RCSI recognition as a university, English Language College regulation, Learner and teacher protection amendments all welcomed by Minister
Minister for Higher Education Mary Mitchell O’Connor T.D. today (22 May 2019) welcomed the completion of Report Stage of the Qualifications and Quality Assurance (Education and Training) (Amendment) Bill 2018 in Seanad Éireann.
This Bill will amend the Qualifications and Quality Assurance (Education and Training) Act 2012 which established Quality and Qualifications Ireland (QQI), the national agency with responsibility for external quality assurance and qualifications across the further and higher education sectors.
The Bill provides for a new mechanism for higher education institutions, such as the Royal College of Surgeons in Ireland, to apply for university designation. A higher education institution that meets particular eligibility criteria, such as having statutory degree-awarding powers and an established reputation for excellence, will be eligible to apply for authorisation from the Minister of the day to describe itself as a university. Any such application will be subject to an independent evaluation process to inform the Minister, prior to a decision being taken.
The Minister said: “I have visited RCSI on many occasions and met with staff and students. I am very aware of its outstanding work in Ireland and abroad. RCSI has made and continues to make a unique contribution to Irish higher education, healthcare, research and society. I am pleased to have brought forward this amendment.”
The Bill also contains a number of key provisions which are intended to strengthen QQI’s role as a regulator of quality in the English language education sector. These provisions include measures to facilitate the introduction of the International Education Mark (IEM), a core component of the Government’s policy for the English language education sector, and to strengthen the terms and conditions of employment in this sector.
The Minister said: “I want our English language sector to be world renowned. Ireland should be at the top of the list for international students wanting to learn English. To achieve this, we need to ensure that this sector is regulated properly. Students should be able to have the utmost confidence that the teaching, practices and environment in the language school in which they enrol meet robust and recognised quality assurance standards, and are compliant with employment law.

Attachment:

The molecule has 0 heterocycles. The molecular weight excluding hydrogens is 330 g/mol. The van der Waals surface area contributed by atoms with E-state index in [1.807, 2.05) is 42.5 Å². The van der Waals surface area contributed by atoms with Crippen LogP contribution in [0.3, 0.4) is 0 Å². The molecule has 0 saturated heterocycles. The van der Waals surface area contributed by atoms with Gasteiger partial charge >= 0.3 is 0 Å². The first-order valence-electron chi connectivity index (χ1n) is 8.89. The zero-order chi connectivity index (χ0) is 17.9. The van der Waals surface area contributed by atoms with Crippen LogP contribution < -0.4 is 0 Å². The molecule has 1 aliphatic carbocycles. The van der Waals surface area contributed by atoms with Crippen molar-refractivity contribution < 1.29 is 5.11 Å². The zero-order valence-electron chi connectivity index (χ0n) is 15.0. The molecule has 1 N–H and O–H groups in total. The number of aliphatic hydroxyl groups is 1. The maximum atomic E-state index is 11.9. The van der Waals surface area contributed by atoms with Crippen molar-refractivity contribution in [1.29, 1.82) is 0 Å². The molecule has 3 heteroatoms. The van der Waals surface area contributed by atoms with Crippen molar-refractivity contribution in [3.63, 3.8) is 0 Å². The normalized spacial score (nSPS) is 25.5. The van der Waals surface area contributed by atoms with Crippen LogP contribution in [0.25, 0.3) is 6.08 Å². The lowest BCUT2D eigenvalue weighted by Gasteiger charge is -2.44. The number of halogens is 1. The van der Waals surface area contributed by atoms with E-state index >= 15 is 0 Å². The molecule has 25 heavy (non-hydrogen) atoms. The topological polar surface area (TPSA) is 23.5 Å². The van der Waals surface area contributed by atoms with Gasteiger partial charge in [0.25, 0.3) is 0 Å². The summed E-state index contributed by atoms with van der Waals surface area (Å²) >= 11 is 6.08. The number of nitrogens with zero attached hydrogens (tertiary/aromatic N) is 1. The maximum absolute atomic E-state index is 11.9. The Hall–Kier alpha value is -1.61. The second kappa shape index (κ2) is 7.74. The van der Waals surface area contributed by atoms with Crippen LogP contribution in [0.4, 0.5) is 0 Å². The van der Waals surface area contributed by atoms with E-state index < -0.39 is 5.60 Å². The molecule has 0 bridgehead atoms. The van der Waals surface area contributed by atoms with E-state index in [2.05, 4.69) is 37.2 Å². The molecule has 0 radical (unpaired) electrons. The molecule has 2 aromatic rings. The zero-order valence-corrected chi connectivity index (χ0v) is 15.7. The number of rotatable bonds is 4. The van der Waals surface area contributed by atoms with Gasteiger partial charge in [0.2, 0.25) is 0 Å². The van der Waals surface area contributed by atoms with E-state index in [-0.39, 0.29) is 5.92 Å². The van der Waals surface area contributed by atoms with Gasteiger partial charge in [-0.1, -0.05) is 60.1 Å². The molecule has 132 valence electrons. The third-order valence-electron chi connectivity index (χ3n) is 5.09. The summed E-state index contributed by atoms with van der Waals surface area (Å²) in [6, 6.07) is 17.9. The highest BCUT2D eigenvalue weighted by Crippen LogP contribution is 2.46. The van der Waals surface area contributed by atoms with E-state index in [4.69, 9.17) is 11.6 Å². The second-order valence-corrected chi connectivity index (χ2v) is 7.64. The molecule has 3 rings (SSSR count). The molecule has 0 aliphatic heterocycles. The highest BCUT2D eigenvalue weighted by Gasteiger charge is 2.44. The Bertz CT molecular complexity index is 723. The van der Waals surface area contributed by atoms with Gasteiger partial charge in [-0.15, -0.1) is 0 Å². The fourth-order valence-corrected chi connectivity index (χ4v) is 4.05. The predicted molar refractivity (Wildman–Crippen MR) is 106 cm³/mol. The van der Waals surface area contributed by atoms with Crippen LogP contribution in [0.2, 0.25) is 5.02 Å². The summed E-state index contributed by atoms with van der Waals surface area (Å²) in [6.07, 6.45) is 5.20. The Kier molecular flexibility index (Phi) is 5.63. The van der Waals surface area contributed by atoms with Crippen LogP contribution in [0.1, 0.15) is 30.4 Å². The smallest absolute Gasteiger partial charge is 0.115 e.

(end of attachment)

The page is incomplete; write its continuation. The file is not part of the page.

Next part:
“The measures that I am bringing in will help underpin the mediation process which I established with all the stakeholders in the English language education sector. This is being carried out by Mr. Patrick King with the objective of establishing agreed employment standards for the sector.”
The Bill also contains measures to establish a new national Learner Protection Fund, contributed to by ‘obligated providers’. This Fund will strengthen the existing system of learner protection and benefit students by ensuring that they are allowed to finish their programmes of education and training in the event that their programme ceases prematurely.
The Bill now also empowers QQI to include a requirement that any providers seeking to adopt the IEM would adhere to a Code of Practice. This relates to HR policies and procedures for the recruitment, training, employment and continuing professional development of teachers in the English language education sector.
QQI is being given additional powers to assess the corporate fitness of providers that engage with the authority, including a provider’s compliance with existing employment law.
QQI will have the power to withdraw the mark from a provider where it has been shown or proved that a provider has failed to comply with its obligations under employment law. This is an important step to further strengthen the regulation of the English language education sector. Only those providers that meet the robust quality assurance procedures of QQI, and who are compliant with employment law, will be allowed to carry the mark.
The Minister said: “One key provision of the Bill will enable QQI to address the issue of academic cheating. The QQA Bill creates an offence of advertising or providing ‘essay mills’ services and other forms of cheating such as sitting an exam for a candidate. We require our institutions and their examination processes to be beyond reproach.”
In conclusion the Minister said: “This Bill is an important step to underpin the quality agenda in Irish further and higher education. QQI must be a strong, effective and responsive regulator and this Bill will empower the authority to that end. I look forward to bringing this Bill to Dáil Éireann.”
The Bill is available on the Oireachtas website at the following link – https://www.oireachtas.ie/en/bills/bill/2018/95/